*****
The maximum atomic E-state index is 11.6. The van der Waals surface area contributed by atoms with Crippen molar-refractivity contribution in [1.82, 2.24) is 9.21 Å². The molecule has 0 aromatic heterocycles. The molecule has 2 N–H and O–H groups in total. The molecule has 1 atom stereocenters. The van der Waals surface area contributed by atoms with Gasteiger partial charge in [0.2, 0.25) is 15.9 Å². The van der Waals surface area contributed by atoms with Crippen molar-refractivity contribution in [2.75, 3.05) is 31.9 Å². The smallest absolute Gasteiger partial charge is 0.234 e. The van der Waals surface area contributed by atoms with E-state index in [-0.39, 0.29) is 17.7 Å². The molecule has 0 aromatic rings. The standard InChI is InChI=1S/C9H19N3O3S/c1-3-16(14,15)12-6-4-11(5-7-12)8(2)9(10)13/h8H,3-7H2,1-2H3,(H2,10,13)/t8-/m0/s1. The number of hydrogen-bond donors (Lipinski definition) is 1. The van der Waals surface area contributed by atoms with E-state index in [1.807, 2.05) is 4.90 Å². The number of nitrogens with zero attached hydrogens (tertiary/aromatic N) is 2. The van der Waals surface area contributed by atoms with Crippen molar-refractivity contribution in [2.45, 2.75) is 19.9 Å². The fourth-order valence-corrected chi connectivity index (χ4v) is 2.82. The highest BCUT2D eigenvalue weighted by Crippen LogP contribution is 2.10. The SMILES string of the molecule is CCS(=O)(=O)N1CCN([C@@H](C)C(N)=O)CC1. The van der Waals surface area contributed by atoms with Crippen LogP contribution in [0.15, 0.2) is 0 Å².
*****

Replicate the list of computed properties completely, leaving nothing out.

The maximum atomic E-state index is 11.6. The van der Waals surface area contributed by atoms with Crippen molar-refractivity contribution in [1.82, 2.24) is 9.21 Å². The molecule has 0 aromatic heterocycles. The molecule has 2 N–H and O–H groups in total. The molecule has 1 atom stereocenters. The van der Waals surface area contributed by atoms with Gasteiger partial charge in [0.2, 0.25) is 15.9 Å². The van der Waals surface area contributed by atoms with Crippen molar-refractivity contribution in [2.75, 3.05) is 31.9 Å². The smallest absolute Gasteiger partial charge is 0.234 e. The van der Waals surface area contributed by atoms with E-state index in [-0.39, 0.29) is 17.7 Å². The molecule has 0 aromatic rings. The standard InChI is InChI=1S/C9H19N3O3S/c1-3-16(14,15)12-6-4-11(5-7-12)8(2)9(10)13/h8H,3-7H2,1-2H3,(H2,10,13)/t8-/m0/s1. The number of hydrogen-bond donors (Lipinski definition) is 1. The van der Waals surface area contributed by atoms with E-state index in [1.807, 2.05) is 4.90 Å². The number of nitrogens with zero attached hydrogens (tertiary/aromatic N) is 2. The van der Waals surface area contributed by atoms with Crippen molar-refractivity contribution in [2.45, 2.75) is 19.9 Å². The fourth-order valence-corrected chi connectivity index (χ4v) is 2.82. The highest BCUT2D eigenvalue weighted by Crippen LogP contribution is 2.10. The SMILES string of the molecule is CCS(=O)(=O)N1CCN([C@@H](C)C(N)=O)CC1. The van der Waals surface area contributed by atoms with Crippen LogP contribution in [0.15, 0.2) is 0 Å².